Stephen Moss: Why chess is an extreme sport

8/17/2014 – Yesterday we reported that two participants of the Chess Olympiad in Tromsø had died, on the final day, within hours of each other. The chess world was stunned, but should they be? Stephen Moss muses in The Guardian: "There were almost 2,000 players taking part in the event, quite a few of them getting on in years, unfit, sedentary. Healthwise, they were high risk." Interesting article.

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Stephen Moss concedes that it is a bizarre coincidence that two players should die within hours of each other. But his friend is spot on about the susceptibility of chess players to stress-related conditions. Chess, though the non-player might not believe this, is in many ways an extreme sport. At the Olympiad, participants were playing a game a day over a fortnight – 11 rounds, with just a couple of rest days on which to recuperate. For up to seven hours a day, they would be sitting at the board trying to kill – metaphorically speaking – their opponent, because this is the ultimate game of kill or be killed. It imposes enormous pressure on players. You need to be at the top of your game to perform. It has been suggested that in the course of a long chess game a player will lose as much weight as he does during a football match.

Moss tells us that the great Soviet players had the most ridiculous lifestyle, living more or less lived on vodka, cigarettes and chess. Many of them died young, like Leonid Stein, a three-times Soviet champion in the 1960s, who dropped dead of a heart attack in 1973 at the age of just 38. Mikhail Tal, world champion in the early 1960s, died at the age of 55 – a desperate loss to the sport. Vladimir Bagirov, who was world senior champion in 1998, was 63 when he dropped dead at the board while playing in Finland in 2000.

To this we add some other chess related fatalities that we cited in our report on the Tromsø deaths:

Johann Zukertort died from a cerebral hemorrhage suffered during a game in Simpson's Divan, in a tournament which he was leading at the time. José Raúl Capablanca died of a stroke in March 1942 while watching a skittles game at the Manhattan Chess Club. Other players who died during a chess tournament or game: Gideon Stahlberg (1908-1967), Vladimir Simagin 1919-1968), Cecil Purdy (1906-1979), Ed Edmundson (1920-1982). The following players died very shortly after a game or event: Frank Marshall (1877-1944), Efim Bogoljubov (1889-1952), Herman Steiner (1905-1955), Paul Keres (1916-1975), Alexei Suetin (1926-2001).

Stephen Moss's advice: The next time someone suggests a nice, quiet game of chess, or paints it as an intellectual pursuit played by wimps, tell them they’ve got it all wrong: this is a fight to the finish played in the tensest of circumstances by two players who are physically and mentally living on the edge. We all need to get fitter to play this demanding game, and society should recognise it for what it is – a sport as challenging, dramatic and exciting as any other.

  • Read Stephen Moss's full article in The Guardian
    Stephen Moss describes himself as "a keen but useless chess player". He says that, on the whole, he does not use chess as a form of sexual sublimation. Nor has he ever thumped an opponent, though the temptation has often been strong. Stephen Moss is editor of The Wisden Anthology 1978-2006: Cricket's Age of Revolution. He was also a candidate for Professor of Poetry at Oxford University.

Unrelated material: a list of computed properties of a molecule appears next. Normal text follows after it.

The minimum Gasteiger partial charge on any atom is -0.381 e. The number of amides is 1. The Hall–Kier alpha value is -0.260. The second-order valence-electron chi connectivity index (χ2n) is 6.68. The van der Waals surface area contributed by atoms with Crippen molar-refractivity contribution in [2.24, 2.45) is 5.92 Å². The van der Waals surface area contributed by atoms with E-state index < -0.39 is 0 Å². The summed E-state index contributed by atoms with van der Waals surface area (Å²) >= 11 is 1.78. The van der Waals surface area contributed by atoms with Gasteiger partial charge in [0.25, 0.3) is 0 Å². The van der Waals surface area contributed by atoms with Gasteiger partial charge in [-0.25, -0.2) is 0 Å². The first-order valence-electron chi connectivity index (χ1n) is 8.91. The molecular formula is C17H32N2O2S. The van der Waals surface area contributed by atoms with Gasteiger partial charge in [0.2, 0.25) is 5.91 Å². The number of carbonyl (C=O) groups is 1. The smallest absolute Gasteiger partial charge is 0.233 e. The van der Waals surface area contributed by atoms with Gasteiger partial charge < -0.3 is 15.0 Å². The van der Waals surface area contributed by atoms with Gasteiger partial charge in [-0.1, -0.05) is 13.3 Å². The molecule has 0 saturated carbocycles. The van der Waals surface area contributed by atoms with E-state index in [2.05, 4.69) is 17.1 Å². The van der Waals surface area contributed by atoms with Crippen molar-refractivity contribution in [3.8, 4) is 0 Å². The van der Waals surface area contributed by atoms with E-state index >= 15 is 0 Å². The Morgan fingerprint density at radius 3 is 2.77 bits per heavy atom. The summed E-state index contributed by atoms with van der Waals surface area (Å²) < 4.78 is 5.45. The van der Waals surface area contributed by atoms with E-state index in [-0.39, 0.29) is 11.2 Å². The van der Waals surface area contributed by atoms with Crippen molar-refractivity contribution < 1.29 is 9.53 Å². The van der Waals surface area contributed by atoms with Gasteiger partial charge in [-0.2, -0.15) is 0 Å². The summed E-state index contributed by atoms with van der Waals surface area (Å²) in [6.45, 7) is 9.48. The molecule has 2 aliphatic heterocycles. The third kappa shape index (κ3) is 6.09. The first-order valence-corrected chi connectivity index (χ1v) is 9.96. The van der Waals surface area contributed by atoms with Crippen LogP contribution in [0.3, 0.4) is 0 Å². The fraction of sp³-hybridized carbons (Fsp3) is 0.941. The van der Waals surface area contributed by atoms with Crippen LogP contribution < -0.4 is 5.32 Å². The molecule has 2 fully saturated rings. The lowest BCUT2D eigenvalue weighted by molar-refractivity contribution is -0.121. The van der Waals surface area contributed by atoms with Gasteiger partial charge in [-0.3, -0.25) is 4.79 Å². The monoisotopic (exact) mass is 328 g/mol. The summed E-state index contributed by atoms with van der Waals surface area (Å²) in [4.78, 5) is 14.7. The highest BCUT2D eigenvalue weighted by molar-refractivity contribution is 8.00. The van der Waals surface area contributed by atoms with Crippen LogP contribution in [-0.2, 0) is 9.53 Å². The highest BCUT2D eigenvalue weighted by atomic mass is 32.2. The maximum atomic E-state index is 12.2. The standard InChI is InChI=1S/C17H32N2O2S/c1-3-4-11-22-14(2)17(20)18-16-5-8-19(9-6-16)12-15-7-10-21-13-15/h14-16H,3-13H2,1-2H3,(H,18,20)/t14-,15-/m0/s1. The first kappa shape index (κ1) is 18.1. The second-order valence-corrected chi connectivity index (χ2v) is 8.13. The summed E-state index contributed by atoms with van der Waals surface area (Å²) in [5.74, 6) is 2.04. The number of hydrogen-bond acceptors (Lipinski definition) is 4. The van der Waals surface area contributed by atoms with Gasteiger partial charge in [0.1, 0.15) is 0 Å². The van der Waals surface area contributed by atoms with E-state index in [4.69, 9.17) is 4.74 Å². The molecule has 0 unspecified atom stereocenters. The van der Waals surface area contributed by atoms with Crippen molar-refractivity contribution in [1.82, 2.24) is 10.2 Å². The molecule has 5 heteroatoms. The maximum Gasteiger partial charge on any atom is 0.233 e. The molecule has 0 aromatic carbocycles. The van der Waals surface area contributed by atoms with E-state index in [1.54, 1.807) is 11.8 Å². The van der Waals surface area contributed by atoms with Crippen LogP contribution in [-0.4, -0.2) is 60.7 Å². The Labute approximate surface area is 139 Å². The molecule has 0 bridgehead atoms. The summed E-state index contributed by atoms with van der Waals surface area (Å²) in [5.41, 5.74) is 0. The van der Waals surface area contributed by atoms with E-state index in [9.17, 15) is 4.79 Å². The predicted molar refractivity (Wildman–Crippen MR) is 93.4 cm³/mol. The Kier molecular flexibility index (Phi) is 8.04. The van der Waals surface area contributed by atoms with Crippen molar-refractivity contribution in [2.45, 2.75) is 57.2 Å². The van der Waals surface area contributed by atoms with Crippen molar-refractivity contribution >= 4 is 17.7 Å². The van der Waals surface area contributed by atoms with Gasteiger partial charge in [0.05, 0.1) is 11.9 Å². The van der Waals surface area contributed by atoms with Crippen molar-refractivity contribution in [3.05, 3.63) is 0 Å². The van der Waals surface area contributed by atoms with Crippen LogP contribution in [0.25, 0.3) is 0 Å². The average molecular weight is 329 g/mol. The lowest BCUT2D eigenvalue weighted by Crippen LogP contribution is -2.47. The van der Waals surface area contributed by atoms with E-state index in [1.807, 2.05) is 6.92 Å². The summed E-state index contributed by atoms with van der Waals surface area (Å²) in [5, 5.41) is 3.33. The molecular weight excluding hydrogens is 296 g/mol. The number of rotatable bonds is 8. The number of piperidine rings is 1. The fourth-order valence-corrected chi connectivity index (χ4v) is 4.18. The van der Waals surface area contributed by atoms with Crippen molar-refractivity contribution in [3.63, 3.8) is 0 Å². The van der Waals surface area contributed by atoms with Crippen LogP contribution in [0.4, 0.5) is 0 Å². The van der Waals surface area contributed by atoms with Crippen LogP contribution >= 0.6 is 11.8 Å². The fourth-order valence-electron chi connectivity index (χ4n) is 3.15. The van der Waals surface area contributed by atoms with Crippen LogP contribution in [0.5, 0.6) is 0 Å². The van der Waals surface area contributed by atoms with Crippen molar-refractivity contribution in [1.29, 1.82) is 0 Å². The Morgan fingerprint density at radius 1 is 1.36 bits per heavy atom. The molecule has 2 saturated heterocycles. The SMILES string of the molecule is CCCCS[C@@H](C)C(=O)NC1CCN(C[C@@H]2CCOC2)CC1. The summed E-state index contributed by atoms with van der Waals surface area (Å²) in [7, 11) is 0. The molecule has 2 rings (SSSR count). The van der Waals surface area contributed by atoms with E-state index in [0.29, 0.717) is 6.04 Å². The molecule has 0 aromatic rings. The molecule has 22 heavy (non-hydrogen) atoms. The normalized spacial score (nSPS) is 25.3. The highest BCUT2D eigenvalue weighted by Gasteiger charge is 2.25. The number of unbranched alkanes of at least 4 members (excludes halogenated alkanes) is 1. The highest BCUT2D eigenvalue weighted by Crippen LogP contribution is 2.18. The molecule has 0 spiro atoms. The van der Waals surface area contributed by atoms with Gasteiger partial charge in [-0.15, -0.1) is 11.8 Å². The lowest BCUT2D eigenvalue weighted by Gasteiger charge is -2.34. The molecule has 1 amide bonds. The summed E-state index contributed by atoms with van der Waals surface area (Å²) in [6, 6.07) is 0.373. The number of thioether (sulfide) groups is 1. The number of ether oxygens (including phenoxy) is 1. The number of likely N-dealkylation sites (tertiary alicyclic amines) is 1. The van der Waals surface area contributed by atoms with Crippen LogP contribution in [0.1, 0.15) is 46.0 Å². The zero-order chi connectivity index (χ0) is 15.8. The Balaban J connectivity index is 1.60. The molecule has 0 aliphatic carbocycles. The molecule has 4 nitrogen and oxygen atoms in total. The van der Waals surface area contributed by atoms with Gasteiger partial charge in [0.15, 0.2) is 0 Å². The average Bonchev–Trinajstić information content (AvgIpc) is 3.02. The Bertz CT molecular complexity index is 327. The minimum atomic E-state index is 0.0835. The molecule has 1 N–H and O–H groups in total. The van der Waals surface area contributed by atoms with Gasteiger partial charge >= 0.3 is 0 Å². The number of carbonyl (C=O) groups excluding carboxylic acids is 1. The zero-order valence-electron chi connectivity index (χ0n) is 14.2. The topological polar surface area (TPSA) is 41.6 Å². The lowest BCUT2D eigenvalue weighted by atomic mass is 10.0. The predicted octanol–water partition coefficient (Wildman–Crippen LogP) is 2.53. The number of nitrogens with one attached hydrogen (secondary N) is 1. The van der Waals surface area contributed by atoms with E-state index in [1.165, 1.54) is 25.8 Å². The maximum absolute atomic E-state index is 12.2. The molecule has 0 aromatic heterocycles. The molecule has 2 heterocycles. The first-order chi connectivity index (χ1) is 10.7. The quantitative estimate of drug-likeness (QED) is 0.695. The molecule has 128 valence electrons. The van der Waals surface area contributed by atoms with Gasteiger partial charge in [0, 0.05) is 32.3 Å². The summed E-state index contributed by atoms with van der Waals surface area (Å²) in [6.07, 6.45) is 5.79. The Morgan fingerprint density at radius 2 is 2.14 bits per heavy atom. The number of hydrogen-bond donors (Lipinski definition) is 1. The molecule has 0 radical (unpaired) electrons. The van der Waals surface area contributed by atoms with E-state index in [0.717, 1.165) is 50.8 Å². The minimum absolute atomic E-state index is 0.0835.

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kurumban kurumban 8/19/2014 03:54
Morphy was said to have refused taking money for playing chess. Like Mir Sultan Khan, he was one of the few great players who showed no obsession with the game. In fact in his later years, he seems to have tired of chess. For him it was nothing more than a game, however fascinating it was. That attitude seems a sensible one.
lecganesan@yahoo.co.in lecganesan@yahoo.co.in 8/18/2014 06:52
according to mr.kurumban, for morphy, chess is just a game. ,,,,,,,, hhhhmmm, i wont take this as true.
SierraSunset SierraSunset 8/18/2014 06:19
The upcoming Sinquefield Cup tournament should be even MORE extreme, given that it is going to take place right next to a brewing war zone.
dysanfel dysanfel 8/18/2014 02:48
All games where one player dies at the board should result in a draw.
kurumban kurumban 8/18/2014 02:11
This way of viewing chess as "kill or be killed" is unfortunate. Instead why not view it as just a game, as Morphy did? Also a game in which the human mind is obsolete? Perhaps then, instead of coming under pressure, one can enjoy a beautiful game.
Makelaris Makelaris 8/18/2014 01:54
I am young, very fit and athletic person.. But:
In the last day of a tournament at Thessaloniki (even though I was sleeping and eating well) I felt like collapsing. I was lucky a friend of mine was there at the time...
vdpandit vdpandit 8/18/2014 10:49
I fail to understand why Paul is so much against the theory. It is a well acepted fact that the game of chess is a game of nerves. It puts a lot of pressure on the brain. And mental fatigue is more detrimental than the physical fatigue. If you are fatigued physically, you take some rest and you would be alright. But if you are fatigued mentally, it is not clear how much and what sort of rest you would need.
Paul Rachlin Paul Rachlin 8/17/2014 11:47
Using the sad deaths of two participants to suggest chess is an extreme support is bad form and bad judgment. The Guardian article is, well, stupid. Top level chess players have known for a long time chess requires physical fitness. The article perpetuates silly myths and stereotypes about our game that continues to hold it back. You guys should know better than to take the bait.
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